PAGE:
Digital Desk Staff
A Department of Health whistleblower has cast doubt on €515m of additional funding given to the HSE during the first year of the pandemic, saying it is unclear if the money was ever needed.
As the Irish Examiner reports, the whistleblower, a Department of Health employee, has claimed there are gaping holes in the financial reporting in respect of hundreds of millions of euros poured into the health service.
They have documented an internal Department meeting in June of last year — to scrutinise the 2020 supplementary budget for the health service — describing it as “extraordinary” that the Department of Health was unsure if the additional €514.5m had been necessary.
The whistleblower alleges the Department had neither asked the HSE to account for what the €514.5m was needed for, nor whether the money had actually been used for that purpose.
A transcript of an internal meeting alleges that a Department resources manager said: “At some point, DPER (the Department of Public Expenditure and Reform) will ask us, and say you wanted €560m - or whatever it was - so much for Winter Plan, so much for Covid, so much for this - and now you’re saying you didn’t need it, so why did you take it?”
“What did you do with the money?” the manager allegedly added.
Asked for comment, the HSE said it is “unaware of these claims and has no comment to make on them”.
A second disclosure from the whistleblower concerns allegations that the €73 million Temporary Assistance Payments Scheme (TAPS) was being used to purchase ‘One for All’ vouchers for frontline workers in nursing homes, with a potential liability of €12m.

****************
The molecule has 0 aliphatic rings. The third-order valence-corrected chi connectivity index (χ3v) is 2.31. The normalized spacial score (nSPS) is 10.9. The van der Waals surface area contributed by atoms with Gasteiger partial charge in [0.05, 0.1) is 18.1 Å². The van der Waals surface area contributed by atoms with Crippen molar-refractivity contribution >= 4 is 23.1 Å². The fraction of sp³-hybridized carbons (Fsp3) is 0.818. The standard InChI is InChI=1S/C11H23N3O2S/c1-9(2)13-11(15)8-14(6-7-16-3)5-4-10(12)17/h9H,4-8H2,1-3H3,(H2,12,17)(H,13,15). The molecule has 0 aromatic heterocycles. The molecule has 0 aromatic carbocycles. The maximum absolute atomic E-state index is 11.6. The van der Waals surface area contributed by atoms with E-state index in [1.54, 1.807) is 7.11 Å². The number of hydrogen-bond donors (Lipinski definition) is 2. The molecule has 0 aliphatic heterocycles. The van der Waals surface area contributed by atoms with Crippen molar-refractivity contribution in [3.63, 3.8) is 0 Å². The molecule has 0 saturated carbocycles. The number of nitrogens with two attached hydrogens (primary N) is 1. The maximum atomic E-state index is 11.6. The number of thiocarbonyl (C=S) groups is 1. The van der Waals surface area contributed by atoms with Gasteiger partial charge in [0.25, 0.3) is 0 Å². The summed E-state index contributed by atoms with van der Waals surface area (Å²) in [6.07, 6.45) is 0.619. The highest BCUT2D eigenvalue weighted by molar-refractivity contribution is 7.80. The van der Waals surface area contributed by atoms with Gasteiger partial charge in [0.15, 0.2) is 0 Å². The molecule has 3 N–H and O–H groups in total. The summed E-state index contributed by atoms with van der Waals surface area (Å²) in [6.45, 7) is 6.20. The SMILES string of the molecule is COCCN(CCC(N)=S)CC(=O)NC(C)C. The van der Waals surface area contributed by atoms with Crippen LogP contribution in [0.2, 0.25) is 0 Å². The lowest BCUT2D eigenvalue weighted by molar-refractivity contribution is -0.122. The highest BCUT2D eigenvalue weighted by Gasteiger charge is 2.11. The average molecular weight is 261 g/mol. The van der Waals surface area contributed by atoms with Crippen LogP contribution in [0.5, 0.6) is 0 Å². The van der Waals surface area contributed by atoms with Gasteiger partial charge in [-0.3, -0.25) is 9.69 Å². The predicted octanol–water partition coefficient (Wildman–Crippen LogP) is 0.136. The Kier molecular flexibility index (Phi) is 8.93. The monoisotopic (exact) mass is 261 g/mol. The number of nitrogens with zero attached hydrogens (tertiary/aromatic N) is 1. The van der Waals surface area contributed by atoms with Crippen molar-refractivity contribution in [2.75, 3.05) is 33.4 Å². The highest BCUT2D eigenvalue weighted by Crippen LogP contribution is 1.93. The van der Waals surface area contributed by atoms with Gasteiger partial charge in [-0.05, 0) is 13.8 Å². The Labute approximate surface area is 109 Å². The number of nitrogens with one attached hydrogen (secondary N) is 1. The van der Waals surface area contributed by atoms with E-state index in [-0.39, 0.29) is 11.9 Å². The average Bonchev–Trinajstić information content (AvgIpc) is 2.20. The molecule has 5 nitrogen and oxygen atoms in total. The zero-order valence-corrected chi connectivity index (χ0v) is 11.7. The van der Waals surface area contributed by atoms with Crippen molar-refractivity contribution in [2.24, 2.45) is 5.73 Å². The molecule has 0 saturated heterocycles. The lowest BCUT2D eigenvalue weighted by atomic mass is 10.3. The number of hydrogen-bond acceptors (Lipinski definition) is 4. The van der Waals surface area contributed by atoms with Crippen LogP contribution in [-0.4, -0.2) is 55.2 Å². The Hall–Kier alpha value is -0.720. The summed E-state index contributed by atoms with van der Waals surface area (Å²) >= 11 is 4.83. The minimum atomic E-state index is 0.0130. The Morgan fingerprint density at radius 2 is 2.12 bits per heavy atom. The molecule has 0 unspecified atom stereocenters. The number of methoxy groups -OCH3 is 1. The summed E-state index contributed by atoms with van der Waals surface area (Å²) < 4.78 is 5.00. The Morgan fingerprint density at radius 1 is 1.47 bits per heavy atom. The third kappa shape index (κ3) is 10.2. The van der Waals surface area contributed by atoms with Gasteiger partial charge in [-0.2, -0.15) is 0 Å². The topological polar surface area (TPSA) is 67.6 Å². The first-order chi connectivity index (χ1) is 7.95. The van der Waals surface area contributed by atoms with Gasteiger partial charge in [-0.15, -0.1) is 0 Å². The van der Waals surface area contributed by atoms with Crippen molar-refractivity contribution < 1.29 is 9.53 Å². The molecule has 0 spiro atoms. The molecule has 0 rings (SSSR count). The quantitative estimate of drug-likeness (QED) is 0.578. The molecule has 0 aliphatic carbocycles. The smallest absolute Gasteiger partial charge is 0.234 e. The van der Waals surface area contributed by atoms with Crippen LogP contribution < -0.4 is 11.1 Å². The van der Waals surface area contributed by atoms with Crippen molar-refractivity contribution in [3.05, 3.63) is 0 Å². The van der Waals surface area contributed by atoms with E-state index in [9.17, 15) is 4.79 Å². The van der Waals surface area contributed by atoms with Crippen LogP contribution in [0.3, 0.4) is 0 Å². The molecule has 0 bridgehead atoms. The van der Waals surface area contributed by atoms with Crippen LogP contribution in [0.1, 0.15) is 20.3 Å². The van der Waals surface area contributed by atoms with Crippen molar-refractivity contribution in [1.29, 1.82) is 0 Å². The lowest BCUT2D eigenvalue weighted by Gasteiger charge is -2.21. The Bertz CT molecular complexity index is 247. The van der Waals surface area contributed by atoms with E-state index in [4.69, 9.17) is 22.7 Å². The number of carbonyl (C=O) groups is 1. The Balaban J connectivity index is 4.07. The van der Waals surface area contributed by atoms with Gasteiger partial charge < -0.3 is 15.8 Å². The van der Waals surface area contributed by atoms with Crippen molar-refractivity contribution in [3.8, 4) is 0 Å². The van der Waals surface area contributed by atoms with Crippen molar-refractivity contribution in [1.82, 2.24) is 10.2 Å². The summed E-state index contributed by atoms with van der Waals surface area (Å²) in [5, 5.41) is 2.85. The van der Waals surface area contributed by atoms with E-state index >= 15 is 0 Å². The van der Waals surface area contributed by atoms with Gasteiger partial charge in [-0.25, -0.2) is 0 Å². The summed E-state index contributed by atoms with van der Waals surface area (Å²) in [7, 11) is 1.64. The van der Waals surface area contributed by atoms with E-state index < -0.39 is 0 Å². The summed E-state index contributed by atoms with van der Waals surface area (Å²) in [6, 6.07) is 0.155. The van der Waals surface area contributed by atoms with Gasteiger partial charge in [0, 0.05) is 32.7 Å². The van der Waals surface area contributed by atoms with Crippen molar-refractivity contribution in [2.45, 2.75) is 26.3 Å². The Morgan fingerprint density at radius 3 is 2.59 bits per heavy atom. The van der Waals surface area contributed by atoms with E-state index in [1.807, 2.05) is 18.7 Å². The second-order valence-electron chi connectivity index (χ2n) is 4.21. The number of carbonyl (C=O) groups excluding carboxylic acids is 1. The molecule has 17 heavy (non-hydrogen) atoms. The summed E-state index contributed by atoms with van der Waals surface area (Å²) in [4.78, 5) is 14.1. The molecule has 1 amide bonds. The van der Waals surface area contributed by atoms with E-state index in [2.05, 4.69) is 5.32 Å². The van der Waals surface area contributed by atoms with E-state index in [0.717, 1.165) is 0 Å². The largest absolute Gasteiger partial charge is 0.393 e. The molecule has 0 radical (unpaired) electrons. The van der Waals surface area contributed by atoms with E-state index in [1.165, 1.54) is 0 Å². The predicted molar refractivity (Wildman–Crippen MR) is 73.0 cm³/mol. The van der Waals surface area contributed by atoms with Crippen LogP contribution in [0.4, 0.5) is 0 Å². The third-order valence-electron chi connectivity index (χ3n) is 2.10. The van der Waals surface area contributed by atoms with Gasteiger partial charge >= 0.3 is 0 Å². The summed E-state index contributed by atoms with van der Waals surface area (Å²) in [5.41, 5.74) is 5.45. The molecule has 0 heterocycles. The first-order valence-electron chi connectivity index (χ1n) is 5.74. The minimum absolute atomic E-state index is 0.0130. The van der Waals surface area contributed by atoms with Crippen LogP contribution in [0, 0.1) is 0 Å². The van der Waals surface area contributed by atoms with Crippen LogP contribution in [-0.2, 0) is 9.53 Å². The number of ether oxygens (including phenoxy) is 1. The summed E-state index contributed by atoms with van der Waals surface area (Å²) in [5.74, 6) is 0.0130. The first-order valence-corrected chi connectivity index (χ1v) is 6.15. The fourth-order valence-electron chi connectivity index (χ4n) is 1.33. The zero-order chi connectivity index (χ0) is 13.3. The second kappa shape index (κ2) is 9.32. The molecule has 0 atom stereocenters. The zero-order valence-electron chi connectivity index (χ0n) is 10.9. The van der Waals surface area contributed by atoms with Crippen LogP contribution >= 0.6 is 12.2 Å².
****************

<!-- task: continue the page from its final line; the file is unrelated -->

The TAPS was devised in May 2020 to aid private nursing homes with additional costs incurred due to the pandemic.
The whistleblower alleged that a divisional manager in the Department, when asked about the inappropriate use of the scheme to acquire vouchers “was like, just let it go”, and the same manager “got annoyed” because his words had been documented in writing.
A second divisional manager also said it shouldn’t be put in writing because “that’s FOI-able”, meaning it would be subject to freedom of information requests.
It follows a report in the Business Post on Sunday detailing whistleblower allegations of “sloppiness” in the HSE’s financial reporting.
Further whistleblower disclosures allege the HSE’s chief financial officer said they would “just close Beaumont (hospital) for the week” following a suggestion the executive’s weekly cash drawdown might be stopped, and that the HSE’s recruitment targets for 2021 had been “batshit”.